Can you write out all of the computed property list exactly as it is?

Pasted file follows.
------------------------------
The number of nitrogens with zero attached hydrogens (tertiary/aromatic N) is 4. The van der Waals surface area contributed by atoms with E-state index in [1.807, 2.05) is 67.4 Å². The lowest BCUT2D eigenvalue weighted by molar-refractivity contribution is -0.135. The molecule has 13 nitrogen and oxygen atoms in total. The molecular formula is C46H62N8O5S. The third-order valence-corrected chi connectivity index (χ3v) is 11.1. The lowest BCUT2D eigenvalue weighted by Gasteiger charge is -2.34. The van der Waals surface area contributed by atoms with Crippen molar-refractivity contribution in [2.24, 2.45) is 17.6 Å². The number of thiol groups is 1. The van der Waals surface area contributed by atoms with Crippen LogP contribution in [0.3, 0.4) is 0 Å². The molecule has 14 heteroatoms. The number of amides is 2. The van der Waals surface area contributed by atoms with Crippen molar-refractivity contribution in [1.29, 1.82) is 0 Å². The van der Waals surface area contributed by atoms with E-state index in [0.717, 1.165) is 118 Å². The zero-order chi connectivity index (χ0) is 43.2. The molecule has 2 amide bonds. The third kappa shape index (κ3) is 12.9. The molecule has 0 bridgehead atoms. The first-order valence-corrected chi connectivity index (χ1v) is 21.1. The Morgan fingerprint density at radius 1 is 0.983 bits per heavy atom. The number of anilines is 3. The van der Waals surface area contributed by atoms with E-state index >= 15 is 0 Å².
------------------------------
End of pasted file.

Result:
The number of nitrogens with zero attached hydrogens (tertiary/aromatic N) is 4. The van der Waals surface area contributed by atoms with E-state index in [1.807, 2.05) is 67.4 Å². The lowest BCUT2D eigenvalue weighted by molar-refractivity contribution is -0.135. The molecule has 13 nitrogen and oxygen atoms in total. The molecular formula is C46H62N8O5S. The third-order valence-corrected chi connectivity index (χ3v) is 11.1. The lowest BCUT2D eigenvalue weighted by Gasteiger charge is -2.34. The van der Waals surface area contributed by atoms with Crippen molar-refractivity contribution in [2.24, 2.45) is 17.6 Å². The number of thiol groups is 1. The van der Waals surface area contributed by atoms with Crippen LogP contribution in [0.3, 0.4) is 0 Å². The molecule has 14 heteroatoms. The number of amides is 2. The van der Waals surface area contributed by atoms with Crippen molar-refractivity contribution in [1.29, 1.82) is 0 Å². The van der Waals surface area contributed by atoms with E-state index in [0.717, 1.165) is 118 Å². The zero-order chi connectivity index (χ0) is 43.2. The molecule has 2 amide bonds. The third kappa shape index (κ3) is 12.9. The molecule has 0 bridgehead atoms. The first-order valence-corrected chi connectivity index (χ1v) is 21.1. The Morgan fingerprint density at radius 1 is 0.983 bits per heavy atom. The number of anilines is 3. The van der Waals surface area contributed by atoms with E-state index >= 15 is 0 Å².